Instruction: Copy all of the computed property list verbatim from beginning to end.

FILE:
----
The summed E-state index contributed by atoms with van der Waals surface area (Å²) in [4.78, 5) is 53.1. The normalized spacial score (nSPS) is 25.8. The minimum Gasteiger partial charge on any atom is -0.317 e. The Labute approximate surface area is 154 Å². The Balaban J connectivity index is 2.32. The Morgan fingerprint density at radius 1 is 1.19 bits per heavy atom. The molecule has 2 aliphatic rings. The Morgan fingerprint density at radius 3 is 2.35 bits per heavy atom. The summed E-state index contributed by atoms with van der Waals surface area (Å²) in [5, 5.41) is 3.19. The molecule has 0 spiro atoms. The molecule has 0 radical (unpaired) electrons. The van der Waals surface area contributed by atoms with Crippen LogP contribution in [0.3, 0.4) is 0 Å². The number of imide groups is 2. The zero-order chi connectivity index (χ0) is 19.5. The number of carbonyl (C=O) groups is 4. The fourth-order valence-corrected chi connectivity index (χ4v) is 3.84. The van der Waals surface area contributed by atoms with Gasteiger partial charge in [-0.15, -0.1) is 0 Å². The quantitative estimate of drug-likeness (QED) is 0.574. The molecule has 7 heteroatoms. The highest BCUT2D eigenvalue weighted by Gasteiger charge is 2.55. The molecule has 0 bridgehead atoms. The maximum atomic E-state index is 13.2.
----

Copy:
The summed E-state index contributed by atoms with van der Waals surface area (Å²) in [4.78, 5) is 53.1. The normalized spacial score (nSPS) is 25.8. The minimum Gasteiger partial charge on any atom is -0.317 e. The Labute approximate surface area is 154 Å². The Balaban J connectivity index is 2.32. The Morgan fingerprint density at radius 1 is 1.19 bits per heavy atom. The molecule has 2 aliphatic rings. The Morgan fingerprint density at radius 3 is 2.35 bits per heavy atom. The summed E-state index contributed by atoms with van der Waals surface area (Å²) in [5, 5.41) is 3.19. The molecule has 0 spiro atoms. The molecule has 0 radical (unpaired) electrons. The van der Waals surface area contributed by atoms with Crippen LogP contribution in [0.3, 0.4) is 0 Å². The number of imide groups is 2. The zero-order chi connectivity index (χ0) is 19.5. The number of carbonyl (C=O) groups is 4. The fourth-order valence-corrected chi connectivity index (χ4v) is 3.84. The van der Waals surface area contributed by atoms with Gasteiger partial charge in [-0.15, -0.1) is 0 Å². The quantitative estimate of drug-likeness (QED) is 0.574. The molecule has 7 heteroatoms. The highest BCUT2D eigenvalue weighted by Gasteiger charge is 2.55. The molecule has 0 bridgehead atoms. The maximum atomic E-state index is 13.2.